Haut couture has always been an extremely personal experience for the client and this was especially true during the late 19th Century. Garments were designed to precisely fit the individual and constructed of the finest fabrics and trim; one could not help think that the garment in question had been exclusively designed for the client from the ground up. However, the reality was quite different: underneath all the exquisite fabrics and glittery trim were the garment’s basic structure- a structure that gave a particular garment its shape and that structure was based on common pattern pieces. The fabrics and trim might change from garment to garment but their basic structure utilized the same slopers or basic pattern blocks that could be modified as needed for a particular client and style (De Marly, Diana. Worth: The Father of Haute Couture. Holmes & Meier, 1990).
The House of Worth was generally acknowledged as the leading couture houses in Paris (and by extension, the world) and as such, its designs reflected this. However, underneath all the exquisite fabrics and trims, the dresses made by Charles Worth often used the same basic pattern blocks (albeit modified for the individual client). It’s often all too easy to get lost in all the exquisite details found on Worth dresses and especially with ball and evening gowns. For example, let’s take a look at these two ball gowns:
Worth, Ball Gown, c. 1895 – 1900; Metropolitan Museum of Art (2009.300.1290a, b)
House of Worth, Ballgown, 1898; Metropolitan Museum of Art (2009.300.1324a, b)
Both of the above gowns were made during the late 1890s and both have the same silhouette and share identical lines. Only the fabrics and trim change. Here’s another pair of evening dresses made during the mid 1890s:
Worth, Ballgown, c. 1894; Kyoto Costume Institute (AC4799 84-9-2AB)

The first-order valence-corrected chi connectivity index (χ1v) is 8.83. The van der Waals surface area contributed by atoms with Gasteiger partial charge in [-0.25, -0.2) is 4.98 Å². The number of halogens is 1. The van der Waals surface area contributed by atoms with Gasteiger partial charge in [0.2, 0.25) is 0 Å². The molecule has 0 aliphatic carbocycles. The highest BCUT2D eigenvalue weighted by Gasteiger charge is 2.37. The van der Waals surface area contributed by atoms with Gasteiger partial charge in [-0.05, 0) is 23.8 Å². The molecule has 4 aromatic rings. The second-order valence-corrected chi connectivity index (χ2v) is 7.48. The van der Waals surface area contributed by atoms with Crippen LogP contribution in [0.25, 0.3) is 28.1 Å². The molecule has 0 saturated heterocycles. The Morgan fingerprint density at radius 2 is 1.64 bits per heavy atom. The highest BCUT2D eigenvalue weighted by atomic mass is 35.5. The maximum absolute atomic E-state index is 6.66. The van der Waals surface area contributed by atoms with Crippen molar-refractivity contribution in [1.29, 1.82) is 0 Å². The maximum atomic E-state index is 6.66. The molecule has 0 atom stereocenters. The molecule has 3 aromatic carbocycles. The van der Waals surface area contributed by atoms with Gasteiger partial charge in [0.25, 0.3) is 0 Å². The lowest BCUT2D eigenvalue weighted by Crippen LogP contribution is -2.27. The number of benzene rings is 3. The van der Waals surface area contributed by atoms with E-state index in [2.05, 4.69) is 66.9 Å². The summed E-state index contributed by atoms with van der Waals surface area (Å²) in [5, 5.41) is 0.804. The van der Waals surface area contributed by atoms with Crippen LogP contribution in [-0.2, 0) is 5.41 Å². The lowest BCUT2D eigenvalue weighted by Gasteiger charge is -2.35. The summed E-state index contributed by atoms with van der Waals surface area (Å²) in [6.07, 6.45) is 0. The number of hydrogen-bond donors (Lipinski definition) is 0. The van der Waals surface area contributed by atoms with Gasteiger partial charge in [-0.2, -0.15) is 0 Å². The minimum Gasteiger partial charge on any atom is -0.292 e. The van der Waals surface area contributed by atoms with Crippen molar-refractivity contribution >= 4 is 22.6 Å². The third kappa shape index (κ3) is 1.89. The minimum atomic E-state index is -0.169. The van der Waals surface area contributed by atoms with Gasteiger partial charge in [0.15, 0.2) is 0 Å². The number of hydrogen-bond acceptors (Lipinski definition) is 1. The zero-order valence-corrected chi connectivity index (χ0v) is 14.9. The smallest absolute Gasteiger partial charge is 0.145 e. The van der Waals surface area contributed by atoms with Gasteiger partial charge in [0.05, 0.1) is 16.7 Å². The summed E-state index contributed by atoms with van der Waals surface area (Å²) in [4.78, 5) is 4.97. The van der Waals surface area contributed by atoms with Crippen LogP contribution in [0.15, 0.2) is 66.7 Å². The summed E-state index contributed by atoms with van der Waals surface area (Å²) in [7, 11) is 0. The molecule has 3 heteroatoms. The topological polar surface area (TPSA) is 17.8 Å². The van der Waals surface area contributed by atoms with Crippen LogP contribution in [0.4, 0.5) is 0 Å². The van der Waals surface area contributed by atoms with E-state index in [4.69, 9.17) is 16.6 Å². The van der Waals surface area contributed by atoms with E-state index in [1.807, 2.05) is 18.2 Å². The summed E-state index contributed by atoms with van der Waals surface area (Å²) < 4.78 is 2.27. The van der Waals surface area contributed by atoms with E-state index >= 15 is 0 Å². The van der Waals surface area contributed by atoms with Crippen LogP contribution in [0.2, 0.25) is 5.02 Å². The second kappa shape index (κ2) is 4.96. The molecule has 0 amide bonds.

Worth, Evening Dress, c. 1895 – 1896; Metropolitan Museum of Art (35.134.2a, b)
Similarities could also be found in a variety of dress styles:
Worth, Dinner Dress, 1897; Costume Museum of Canada
Worth, Evening Dress, c. 1897; Metropolitan Museum of Art (2009.300.638a, b)
Worth Day Dress, c. 1875; Metropolitan Museum of Art (2009.300.1100a, b)
Worth, Dinner Dress, c. 1877; Metropolitan Museum of Art (C.I.69.33.3a, b)
Surface treatments might differ (i.e. smooth fabric versus ruched fabric) and trains an sleeve lengths and trim can vary but at the root, these dresses share many of the same internal structural components. When one thinks about it, it only makes sense- while haute couture may have only been worn by a narrow segment of the market, within that specific market segment there was a heavy demand and it could only be met by utilizing various industrial production practices. Of course, the client was blissfully unaware of this, their only concern was getting the desired garment. In short, one could term it “mass production luxury goods” which is almost a contradiction in terms.
We hope you’ve enjoyed this little insight into what was going on underneath the dress, so to say, and we hope to be making more posts about this in the future.